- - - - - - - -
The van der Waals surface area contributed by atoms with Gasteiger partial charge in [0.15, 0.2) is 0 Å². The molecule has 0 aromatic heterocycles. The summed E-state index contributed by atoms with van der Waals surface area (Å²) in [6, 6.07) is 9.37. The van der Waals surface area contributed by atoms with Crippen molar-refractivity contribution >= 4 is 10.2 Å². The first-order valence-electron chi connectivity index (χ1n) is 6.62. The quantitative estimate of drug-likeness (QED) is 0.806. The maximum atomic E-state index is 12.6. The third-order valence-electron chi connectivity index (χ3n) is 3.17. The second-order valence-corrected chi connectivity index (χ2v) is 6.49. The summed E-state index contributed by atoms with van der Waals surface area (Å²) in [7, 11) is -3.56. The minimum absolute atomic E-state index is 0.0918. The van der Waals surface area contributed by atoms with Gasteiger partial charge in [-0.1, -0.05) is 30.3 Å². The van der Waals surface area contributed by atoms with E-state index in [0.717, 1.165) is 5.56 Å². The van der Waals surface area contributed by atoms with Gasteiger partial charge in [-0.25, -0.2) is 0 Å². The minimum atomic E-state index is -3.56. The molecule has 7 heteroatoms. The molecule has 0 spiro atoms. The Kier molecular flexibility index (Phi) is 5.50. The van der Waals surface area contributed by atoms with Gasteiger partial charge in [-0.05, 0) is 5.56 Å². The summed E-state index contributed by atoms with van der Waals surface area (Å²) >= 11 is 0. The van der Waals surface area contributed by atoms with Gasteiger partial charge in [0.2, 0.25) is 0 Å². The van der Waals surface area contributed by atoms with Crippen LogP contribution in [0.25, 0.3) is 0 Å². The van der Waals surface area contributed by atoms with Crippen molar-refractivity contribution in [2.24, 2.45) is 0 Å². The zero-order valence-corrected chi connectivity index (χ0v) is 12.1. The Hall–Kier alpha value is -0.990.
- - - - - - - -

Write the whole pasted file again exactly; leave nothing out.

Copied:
The van der Waals surface area contributed by atoms with Gasteiger partial charge in [0.15, 0.2) is 0 Å². The molecule has 0 aromatic heterocycles. The summed E-state index contributed by atoms with van der Waals surface area (Å²) in [6, 6.07) is 9.37. The van der Waals surface area contributed by atoms with Crippen molar-refractivity contribution >= 4 is 10.2 Å². The first-order valence-electron chi connectivity index (χ1n) is 6.62. The quantitative estimate of drug-likeness (QED) is 0.806. The maximum atomic E-state index is 12.6. The third-order valence-electron chi connectivity index (χ3n) is 3.17. The second-order valence-corrected chi connectivity index (χ2v) is 6.49. The summed E-state index contributed by atoms with van der Waals surface area (Å²) in [7, 11) is -3.56. The minimum absolute atomic E-state index is 0.0918. The van der Waals surface area contributed by atoms with Gasteiger partial charge in [-0.1, -0.05) is 30.3 Å². The van der Waals surface area contributed by atoms with E-state index in [0.717, 1.165) is 5.56 Å². The van der Waals surface area contributed by atoms with Gasteiger partial charge in [-0.25, -0.2) is 0 Å². The minimum atomic E-state index is -3.56. The molecule has 7 heteroatoms. The molecule has 0 spiro atoms. The Kier molecular flexibility index (Phi) is 5.50. The van der Waals surface area contributed by atoms with Gasteiger partial charge in [-0.05, 0) is 5.56 Å². The summed E-state index contributed by atoms with van der Waals surface area (Å²) >= 11 is 0. The van der Waals surface area contributed by atoms with Gasteiger partial charge in [0.2, 0.25) is 0 Å². The van der Waals surface area contributed by atoms with Crippen LogP contribution in [0.25, 0.3) is 0 Å². The van der Waals surface area contributed by atoms with Crippen molar-refractivity contribution in [2.24, 2.45) is 0 Å². The zero-order valence-corrected chi connectivity index (χ0v) is 12.1. The Hall–Kier alpha value is -0.990.